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Bringing In The New Year Sober

sparkler new year s eve sylvester sparks

Photo by Kaique Rocha on

New Year’s Eve can be a challenging night to stay sober through! Even with several sober years under my belt, I can’t help but feel like I am going to miss out on the biggest party in the world! So this is a really good time to remind myself of all the sober tools that I have collected over the years and all the reasons why I want to say sober!

The most important for me to remember is:

AVOID PLACES WHERE ALCOHOL IS SERVED! If you don’t feel comfortable, be honest with yourself and just don’t go. (Thanks Paul– this is the most important for sure!)

DON’T GIVE IN NO MATTER WHAT! Nothing, and I mean nothing is worth drinking over!

REMEMBER THE REALITY! What was your last drunk like? Was it really that great?

DO NOT LISTEN TO THAT CUNNING VOICE! You know the voice, the one that tries to convince you that you can have just one!

Instead focus on all the things that can make the night a sober success. Anticipate and plan your New Year’s Eve accordingly. Fill it up with things to do, a movie to watch, a book to read, a friend to hang out with. This is really important, white-knuckling it is absolutely exhausting! Here are some tools straight from my sober toolbox:

Find ways to celebrate without alcohol:

  1. Buy a reward gift for yourself!
  2. Start a Blog! – yes! this is fun and a great support tool!
  3. Read blogs – check out BLOGS I FOLLOW in the right sidebar.
  4. Call/email someone! – you can always email me at
  5. Make a list of 100 random things about yourself.
  6. Watch a fun movie with gobs of popcorn and your favorite non-alcoholic drink.
  7. Write down 25 things that make you happy.
  8. Bake cupcakes or a cake and decorate it.
  9. Take a bubble bath with candles and music.
  10. Sleep.

Photo by Brigitte Tohm on

Remember the great things about being sober:

  • NO hangovers.
  • NO more embarrassing nights.
  • NO more shame and guilt.
  • NO more drunk driving.
  • NO more detox, rehab or jail.
  • NO more risky behavior.
  • NO more mysterious injuries.
  • NO more lying and hiding.
  • NO more isolating.
  • NO more wasting money.
  • NO more starting over.

Check out the online resources:

Alcoholics Anonymous Online: e-AA Group. The e-AA Group offers discussion forums for use by AA members and anyone interested in AA. You can contact the forums coordinator or the moderators from within the forums.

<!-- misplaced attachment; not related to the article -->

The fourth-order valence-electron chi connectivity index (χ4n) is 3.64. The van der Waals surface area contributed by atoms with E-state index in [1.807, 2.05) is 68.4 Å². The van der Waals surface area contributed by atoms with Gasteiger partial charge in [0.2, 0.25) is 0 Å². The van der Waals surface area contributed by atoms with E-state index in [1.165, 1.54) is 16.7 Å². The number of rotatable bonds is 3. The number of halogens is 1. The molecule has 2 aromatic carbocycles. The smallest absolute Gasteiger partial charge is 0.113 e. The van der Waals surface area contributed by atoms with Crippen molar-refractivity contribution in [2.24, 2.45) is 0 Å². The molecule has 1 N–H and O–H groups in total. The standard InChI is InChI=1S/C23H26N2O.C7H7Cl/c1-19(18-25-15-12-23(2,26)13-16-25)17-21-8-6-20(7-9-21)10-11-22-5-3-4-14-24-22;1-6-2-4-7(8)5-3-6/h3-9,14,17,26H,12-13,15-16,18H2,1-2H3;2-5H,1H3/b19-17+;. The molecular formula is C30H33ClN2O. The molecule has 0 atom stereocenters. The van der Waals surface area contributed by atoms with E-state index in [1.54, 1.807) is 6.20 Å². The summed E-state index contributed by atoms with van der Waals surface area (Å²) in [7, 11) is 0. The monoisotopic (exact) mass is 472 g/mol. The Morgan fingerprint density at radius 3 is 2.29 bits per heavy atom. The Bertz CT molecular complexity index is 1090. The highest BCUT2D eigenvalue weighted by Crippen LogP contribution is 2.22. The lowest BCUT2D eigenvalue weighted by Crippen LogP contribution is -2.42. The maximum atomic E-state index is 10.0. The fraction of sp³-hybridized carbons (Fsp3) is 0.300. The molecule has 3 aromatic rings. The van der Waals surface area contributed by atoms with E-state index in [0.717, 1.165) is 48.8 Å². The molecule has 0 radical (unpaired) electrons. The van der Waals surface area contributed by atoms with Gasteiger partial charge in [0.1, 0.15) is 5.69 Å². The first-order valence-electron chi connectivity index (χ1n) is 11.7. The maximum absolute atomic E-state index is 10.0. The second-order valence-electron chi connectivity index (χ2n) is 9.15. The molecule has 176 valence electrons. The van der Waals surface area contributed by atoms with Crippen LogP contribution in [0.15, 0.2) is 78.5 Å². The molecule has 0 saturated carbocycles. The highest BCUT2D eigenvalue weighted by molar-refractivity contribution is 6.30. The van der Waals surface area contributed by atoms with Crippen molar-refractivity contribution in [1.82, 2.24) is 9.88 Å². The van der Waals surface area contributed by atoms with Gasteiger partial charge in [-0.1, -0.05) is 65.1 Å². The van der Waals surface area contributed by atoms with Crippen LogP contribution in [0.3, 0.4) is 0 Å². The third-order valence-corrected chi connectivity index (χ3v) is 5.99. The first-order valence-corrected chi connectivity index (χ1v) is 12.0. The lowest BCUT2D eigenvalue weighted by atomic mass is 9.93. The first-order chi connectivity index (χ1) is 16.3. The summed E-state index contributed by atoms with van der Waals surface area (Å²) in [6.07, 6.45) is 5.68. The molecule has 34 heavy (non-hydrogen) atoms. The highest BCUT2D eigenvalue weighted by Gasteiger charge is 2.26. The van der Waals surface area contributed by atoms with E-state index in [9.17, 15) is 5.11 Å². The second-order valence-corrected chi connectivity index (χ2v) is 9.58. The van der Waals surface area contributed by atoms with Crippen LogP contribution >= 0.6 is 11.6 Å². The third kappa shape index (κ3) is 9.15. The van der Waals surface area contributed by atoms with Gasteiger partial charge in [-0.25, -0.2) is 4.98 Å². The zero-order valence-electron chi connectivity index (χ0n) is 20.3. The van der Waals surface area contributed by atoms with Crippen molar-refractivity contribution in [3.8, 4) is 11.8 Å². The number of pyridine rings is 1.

Official SMART Recovery Web Site. SMART Recovery® is an abstinence-based, not- for-profit organization with a sensible self-help program for people having problems with drinking and using. Not a 12-step program.

Use meditation for dealing with cravings:

The most basic and universal of all meditation techniques, the breathing meditation is a great place to start your practice.

  • Sit comfortably with the back straight. It is not necessary for you to sit in any special pose in order to reap the benefits of this practice.
  • Take a couple of deep breaths just to relax the body.
  • Then allow the breath to return to normal. You should not attempt to take control of your breathing in any way.
  • The next step is to just observe the breath. This can also mean observing any sensations that are caused by the breath.
  • It is normal for your mind to wander away from the breath at times. There is no need to feel bad about this just bring the attention gently back to the breath.

I hope that you found some helpful information here! Remember, the way you spend New Year’s Eve sets the tone for the new year. Do it right this year, and instead of waking up with a headache on New Year’s Day, you’ll wake up feeling good about yourself and the year to come! I wish you all the best in the New Year ahead! Please visit the full compilation of the Pep-Talks HERE for more ways to stay sober.

I’d love to hear from you, how do you plan to stay sober?

If you, or anyone you know, is struggling with Alcohol Use Disorder (AUD)*, please check out the Sober Courage menu at the top of this page for an extensive list of support groups and recovery related articles.

Connect with Sober Courage on FacebookTwitter and Instagram.

*Problem drinking that becomes severe is given the medical diagnosis of “alcohol use disorder” or AUD. AUD is a chronic relapsing brain disease characterized by compulsive alcohol use, loss of control over alcohol intake, and a negative emotional state when not using (Ref: NIAAA).


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